My wife is a special education teacher, and she is truly excellent at what she does. She currently works with families with children between the age of 0 and 3 and helps teach them how to raise a child with disabilities or physical/intellectual delays. She is incredibly skilled at what she does, and performs a role for our society that I would be terrible at. I am simply not an infant person. I could learn a lot about them and become good at working with infants and their families, I am sure, but it is not something that would feel natural to me, at least not in the way that it does for my wife. Contrasting her, I am a good writer (in my own opinion at least) and I have a set of skills in working with data and information, in coalition and team building, and in speaking and communication that my wife does not have (she has worked to be good in all these areas, but again, it is more natural for me than her just as working with children with disabilities is more natural for her than me). The kinds of jobs and careers that come naturally to me would be a major challenge for my wife, just as her job would be a major challenge to me. We fill different roles within society based on our individual strengths.
I think about social roles a lot, especially how far back in our evolutionary history our varying social roles could possibly tie back to. In small hunter gatherer tribes, I can imagine people having many overlapping roles, but also many different specialized roles. It would be hard for people to bring children along on certain hunting or gathering expeditions, and that would necessitate a split in terms of social roles. It is natural then that some people who were better skilled at child rearing would watch over children at a central location while others would go off to hunt. This is the most basic presentation of the idea of social roles I can think of, and I recognize that it is probably too simplistic and vulnerable to abuse by those who want to limit women’s rights, but I think it is a helpful starting point to understand how we should think about the roles we all play within society and how our current social expectations of personal responsibility can run against our possibly evolved social roles. [I want to stress that I am not saying men are by default strong hunters and women are by default fragile childcare workers. I don’t see any reason why a spectrum of skills wouldn’t have some men be naturally more inclined to childcare work, cooking, or other typically feminine coded roles with some women more aligned toward hunting, fire fighting, or other typically masculine coded roles.]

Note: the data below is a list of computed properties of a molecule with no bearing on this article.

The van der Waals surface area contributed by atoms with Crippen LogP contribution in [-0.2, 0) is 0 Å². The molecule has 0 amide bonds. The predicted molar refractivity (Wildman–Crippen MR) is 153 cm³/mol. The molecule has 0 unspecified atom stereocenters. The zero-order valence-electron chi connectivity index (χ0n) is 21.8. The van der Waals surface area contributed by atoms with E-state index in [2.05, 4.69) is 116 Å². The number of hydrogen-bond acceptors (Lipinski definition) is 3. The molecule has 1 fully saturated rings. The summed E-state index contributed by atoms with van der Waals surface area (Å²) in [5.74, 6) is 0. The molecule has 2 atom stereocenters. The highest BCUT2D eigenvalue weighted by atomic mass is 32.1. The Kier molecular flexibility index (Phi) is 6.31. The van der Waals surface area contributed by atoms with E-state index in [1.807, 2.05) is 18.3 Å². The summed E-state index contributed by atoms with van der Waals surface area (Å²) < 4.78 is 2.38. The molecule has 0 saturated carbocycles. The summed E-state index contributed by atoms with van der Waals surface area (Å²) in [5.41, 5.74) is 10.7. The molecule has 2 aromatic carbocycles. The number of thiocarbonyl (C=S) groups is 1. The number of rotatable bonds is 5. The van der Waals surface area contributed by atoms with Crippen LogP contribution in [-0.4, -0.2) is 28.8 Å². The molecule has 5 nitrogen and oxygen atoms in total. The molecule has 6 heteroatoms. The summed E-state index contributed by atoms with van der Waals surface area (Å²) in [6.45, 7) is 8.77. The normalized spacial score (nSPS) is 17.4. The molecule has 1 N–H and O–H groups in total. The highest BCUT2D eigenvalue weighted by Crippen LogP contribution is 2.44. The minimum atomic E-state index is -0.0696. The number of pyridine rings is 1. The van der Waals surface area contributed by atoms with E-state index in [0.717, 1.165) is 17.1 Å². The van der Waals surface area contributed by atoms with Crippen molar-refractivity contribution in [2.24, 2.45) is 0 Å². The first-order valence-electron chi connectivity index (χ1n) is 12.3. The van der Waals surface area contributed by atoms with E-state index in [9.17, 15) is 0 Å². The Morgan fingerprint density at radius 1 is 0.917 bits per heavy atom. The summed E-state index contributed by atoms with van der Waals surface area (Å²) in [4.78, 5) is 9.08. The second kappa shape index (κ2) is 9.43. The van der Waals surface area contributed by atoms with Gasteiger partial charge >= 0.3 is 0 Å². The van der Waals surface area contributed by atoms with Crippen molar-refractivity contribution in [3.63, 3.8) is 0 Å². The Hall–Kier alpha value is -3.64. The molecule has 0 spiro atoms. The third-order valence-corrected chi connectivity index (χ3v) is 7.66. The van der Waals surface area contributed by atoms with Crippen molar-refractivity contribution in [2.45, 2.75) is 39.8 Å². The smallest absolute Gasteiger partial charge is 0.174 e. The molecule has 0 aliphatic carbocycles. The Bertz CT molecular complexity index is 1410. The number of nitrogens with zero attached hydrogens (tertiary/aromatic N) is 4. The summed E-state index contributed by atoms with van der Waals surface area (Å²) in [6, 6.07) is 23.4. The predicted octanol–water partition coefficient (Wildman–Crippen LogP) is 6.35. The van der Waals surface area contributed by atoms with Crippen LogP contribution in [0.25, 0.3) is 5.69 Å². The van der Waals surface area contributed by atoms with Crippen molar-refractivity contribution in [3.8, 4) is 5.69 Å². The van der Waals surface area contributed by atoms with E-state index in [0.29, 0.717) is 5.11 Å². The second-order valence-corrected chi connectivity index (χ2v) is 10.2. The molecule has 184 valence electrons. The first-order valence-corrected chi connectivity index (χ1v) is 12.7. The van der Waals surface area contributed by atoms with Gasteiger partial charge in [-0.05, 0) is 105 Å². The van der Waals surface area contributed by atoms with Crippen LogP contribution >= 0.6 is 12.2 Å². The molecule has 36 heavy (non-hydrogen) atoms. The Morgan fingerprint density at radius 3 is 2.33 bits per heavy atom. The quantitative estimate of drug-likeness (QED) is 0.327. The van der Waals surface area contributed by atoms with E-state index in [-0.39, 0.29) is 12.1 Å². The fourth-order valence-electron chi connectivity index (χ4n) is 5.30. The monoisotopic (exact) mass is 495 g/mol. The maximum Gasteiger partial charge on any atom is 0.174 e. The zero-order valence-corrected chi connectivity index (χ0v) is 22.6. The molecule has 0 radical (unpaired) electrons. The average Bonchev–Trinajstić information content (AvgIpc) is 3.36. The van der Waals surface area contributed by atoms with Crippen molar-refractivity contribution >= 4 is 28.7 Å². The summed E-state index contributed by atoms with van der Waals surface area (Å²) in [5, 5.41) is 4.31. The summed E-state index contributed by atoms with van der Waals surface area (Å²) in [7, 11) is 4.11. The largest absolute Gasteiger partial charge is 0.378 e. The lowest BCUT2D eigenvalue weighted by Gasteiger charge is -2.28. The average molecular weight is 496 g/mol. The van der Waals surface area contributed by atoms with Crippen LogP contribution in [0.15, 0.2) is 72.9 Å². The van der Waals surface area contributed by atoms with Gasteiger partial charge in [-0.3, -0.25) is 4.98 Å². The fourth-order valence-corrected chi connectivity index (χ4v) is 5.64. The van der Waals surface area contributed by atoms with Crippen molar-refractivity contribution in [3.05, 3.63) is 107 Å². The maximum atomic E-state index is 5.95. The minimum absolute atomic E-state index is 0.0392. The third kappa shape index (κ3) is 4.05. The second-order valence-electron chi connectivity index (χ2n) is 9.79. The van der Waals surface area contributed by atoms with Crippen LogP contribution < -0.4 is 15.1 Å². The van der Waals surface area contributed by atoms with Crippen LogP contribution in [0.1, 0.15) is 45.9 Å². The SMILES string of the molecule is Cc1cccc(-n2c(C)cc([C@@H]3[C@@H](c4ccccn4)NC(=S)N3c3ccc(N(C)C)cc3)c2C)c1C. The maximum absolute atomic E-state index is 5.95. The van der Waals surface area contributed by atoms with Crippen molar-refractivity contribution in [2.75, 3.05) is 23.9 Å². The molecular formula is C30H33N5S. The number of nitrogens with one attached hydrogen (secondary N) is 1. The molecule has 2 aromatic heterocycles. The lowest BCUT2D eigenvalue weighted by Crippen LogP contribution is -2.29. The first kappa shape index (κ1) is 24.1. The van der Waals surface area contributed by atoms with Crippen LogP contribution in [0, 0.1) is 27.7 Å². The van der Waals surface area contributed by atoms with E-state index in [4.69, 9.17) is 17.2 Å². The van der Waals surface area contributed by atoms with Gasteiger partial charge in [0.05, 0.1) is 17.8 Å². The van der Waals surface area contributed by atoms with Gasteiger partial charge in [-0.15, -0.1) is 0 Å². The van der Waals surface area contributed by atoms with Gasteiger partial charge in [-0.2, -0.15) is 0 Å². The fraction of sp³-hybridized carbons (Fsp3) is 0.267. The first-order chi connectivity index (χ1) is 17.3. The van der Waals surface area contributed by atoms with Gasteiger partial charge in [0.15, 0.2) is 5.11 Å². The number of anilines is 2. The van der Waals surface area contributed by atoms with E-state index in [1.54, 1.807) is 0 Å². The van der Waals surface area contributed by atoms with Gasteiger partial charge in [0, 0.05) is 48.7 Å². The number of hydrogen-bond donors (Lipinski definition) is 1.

In his book The Homeless, Christopher Jencks writes, “In most cases we hold adults responsible for their own actions. But when people are too young, … or [too intellectually disabled], to be held responsible, society has to designate someone else to assume this responsibility. When people’s relatives cannot or will not play this role, society needs to create an institution to act in loco parentis.”
This quote highlights the role of personal responsibility and the conflicts between our social roles and our personal responsibility that can arise in the United States. Not all of us would be great at watching over an assisting a family member or friend who was dealing with severe depression, an addiction, or who had an intellectual disability that prevented them from working. However, for many people in our country, this responsibility is forced on them by a social system that provides minimal support to people with disabilities or who have had mental health challenges. Regardless of the role we are best suited for, sometimes we end up having to care for an elderly loved one with no other person to turn to, or for a spouse facing suicidal thoughts, or for a child dealing with a drug addiction. Not all of us are well positioned to help such individuals, and sometimes those people who need help and support find themselves on the street and on a path toward homelessness when the family around them cannot support them.